3. Conducting pay equity audits annually. 


Conducting a pay equity audit at a company of 60 is a pretty simple task. We pulled together a list of all employees, their titles, levels and salaries and were easily able to sort, in Excel, to compare the same, or similar, roles. For any discrepancies we mapped them to the salary band and evaluated why differences may exist. In a couple of cases we had people in a similar position with slightly different salaries but with varying years of experience or tenure at the company. As long as they were in the salary band and there was a true reason for the variance, we decided that wasn’t an issue of pay equity. 


While we got the results we were hoping for quickly, establishing a clear process today will be critical for us to be able to maintain our annual pay equity audit as we scale. Having the levels and bands in place will provide us a framework to challenge any situations against and hold ourselves accountable for pay equity at Holler. 


4. Ensuring that we have an equitable process for hiring and promotions.


Hiring

Having levels and salary bands in place will help to ensure we are hiring equitably. As we build hiring plans we know the salary range we plan to pay as well as the level the new hire will be joining at. Sure, we’ve found ourselves adjusting from time to time, like when we find a stellar candidate that has higher compensation requirements. But when we do, we follow our own guidelines and don’t increase a salary without increasing the level and vice versa. This ensures that we are hiring the right talent into the right salaries and level.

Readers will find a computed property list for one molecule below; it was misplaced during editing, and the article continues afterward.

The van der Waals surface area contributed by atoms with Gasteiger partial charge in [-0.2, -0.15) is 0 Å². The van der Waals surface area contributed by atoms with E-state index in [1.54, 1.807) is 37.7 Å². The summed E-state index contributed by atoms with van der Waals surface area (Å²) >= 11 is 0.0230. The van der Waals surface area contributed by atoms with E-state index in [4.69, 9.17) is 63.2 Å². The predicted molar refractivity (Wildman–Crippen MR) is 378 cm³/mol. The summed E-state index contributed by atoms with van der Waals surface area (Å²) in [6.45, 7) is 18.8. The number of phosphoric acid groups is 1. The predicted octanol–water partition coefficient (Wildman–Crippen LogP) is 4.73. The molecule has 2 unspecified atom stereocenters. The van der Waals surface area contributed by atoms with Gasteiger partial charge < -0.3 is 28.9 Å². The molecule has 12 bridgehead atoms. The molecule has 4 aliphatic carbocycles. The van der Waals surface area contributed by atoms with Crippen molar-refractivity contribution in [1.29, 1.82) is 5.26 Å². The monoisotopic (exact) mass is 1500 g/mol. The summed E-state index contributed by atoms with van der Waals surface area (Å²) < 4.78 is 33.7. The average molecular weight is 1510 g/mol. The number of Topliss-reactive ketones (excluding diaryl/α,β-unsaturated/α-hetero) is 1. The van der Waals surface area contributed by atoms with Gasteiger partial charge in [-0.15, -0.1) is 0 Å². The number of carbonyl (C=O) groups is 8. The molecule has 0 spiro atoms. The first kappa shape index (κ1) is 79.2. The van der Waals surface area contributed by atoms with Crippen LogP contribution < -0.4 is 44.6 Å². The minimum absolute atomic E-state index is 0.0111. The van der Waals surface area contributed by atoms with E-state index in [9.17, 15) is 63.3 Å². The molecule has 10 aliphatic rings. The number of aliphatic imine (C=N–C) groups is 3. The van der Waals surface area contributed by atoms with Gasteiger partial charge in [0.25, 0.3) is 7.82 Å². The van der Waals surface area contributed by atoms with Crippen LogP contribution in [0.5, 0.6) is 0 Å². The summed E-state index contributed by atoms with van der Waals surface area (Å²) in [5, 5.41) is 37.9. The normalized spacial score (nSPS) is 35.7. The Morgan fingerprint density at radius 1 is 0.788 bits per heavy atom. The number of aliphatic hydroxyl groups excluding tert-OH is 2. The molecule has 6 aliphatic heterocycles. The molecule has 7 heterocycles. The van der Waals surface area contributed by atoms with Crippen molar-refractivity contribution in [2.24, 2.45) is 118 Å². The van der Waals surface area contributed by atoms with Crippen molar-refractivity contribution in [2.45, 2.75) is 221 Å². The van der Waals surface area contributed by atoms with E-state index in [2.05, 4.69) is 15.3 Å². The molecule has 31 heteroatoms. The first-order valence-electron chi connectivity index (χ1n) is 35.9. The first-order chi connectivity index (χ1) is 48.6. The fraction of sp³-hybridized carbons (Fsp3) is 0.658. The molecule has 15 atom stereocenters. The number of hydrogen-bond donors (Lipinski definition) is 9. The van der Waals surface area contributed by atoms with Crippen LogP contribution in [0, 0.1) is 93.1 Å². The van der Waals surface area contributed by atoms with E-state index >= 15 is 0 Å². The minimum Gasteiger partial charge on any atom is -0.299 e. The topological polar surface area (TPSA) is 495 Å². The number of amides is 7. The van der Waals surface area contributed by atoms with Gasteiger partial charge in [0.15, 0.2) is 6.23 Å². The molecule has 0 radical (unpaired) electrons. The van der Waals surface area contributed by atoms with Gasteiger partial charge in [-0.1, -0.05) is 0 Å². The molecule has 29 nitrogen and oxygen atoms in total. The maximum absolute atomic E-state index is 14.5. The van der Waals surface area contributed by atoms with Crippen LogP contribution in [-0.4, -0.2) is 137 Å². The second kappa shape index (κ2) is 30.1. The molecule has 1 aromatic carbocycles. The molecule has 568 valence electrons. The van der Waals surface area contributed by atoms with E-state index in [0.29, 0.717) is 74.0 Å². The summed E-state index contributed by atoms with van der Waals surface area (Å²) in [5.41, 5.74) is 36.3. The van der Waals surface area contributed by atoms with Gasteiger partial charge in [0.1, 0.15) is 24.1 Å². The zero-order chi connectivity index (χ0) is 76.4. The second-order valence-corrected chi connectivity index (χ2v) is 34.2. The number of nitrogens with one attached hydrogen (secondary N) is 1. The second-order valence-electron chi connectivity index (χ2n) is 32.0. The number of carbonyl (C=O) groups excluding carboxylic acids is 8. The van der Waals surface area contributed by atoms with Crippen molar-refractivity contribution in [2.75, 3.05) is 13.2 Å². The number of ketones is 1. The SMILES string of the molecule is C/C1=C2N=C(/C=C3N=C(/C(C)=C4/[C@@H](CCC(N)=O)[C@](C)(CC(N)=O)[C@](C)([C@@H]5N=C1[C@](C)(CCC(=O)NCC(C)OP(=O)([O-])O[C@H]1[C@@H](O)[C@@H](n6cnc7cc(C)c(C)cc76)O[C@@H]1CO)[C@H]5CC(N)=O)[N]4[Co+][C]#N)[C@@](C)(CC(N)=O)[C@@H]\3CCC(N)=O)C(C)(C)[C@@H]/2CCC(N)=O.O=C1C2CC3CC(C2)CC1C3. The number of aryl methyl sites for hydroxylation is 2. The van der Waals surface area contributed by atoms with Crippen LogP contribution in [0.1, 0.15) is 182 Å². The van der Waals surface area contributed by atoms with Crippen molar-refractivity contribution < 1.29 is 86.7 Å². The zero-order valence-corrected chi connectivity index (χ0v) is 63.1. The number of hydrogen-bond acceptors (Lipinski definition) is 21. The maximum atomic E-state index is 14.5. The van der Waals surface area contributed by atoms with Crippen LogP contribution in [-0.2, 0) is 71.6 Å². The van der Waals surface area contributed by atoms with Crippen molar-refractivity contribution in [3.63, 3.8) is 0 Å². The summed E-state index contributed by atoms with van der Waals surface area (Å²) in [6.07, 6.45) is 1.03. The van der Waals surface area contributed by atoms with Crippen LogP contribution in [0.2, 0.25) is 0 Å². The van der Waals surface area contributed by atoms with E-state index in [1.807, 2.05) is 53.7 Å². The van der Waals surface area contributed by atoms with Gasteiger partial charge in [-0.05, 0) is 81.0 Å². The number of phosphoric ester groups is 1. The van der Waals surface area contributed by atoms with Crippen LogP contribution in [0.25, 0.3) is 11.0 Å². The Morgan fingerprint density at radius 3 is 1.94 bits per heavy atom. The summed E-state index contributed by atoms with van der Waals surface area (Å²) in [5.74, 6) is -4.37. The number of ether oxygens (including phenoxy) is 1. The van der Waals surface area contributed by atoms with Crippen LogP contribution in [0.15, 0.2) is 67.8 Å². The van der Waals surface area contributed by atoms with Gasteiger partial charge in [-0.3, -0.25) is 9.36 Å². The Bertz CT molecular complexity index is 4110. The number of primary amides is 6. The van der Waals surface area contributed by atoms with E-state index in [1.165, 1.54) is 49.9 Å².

Promotions

We’re believers that an inequitable promotion process is another source of pain for equity in the workplace. So, we created a promotion process and called out what we evaluate when considering someone for a promotion - because it should be consistent. We shared a document with the company that outlines the evaluation process for promotions. This allows for transparency and holds our leadership team accountable about who we promote and why. 


The manager will complete the below form


And our Head of People is responsible for collecting the following information:




5. Making sure women have equal opportunities for advancement.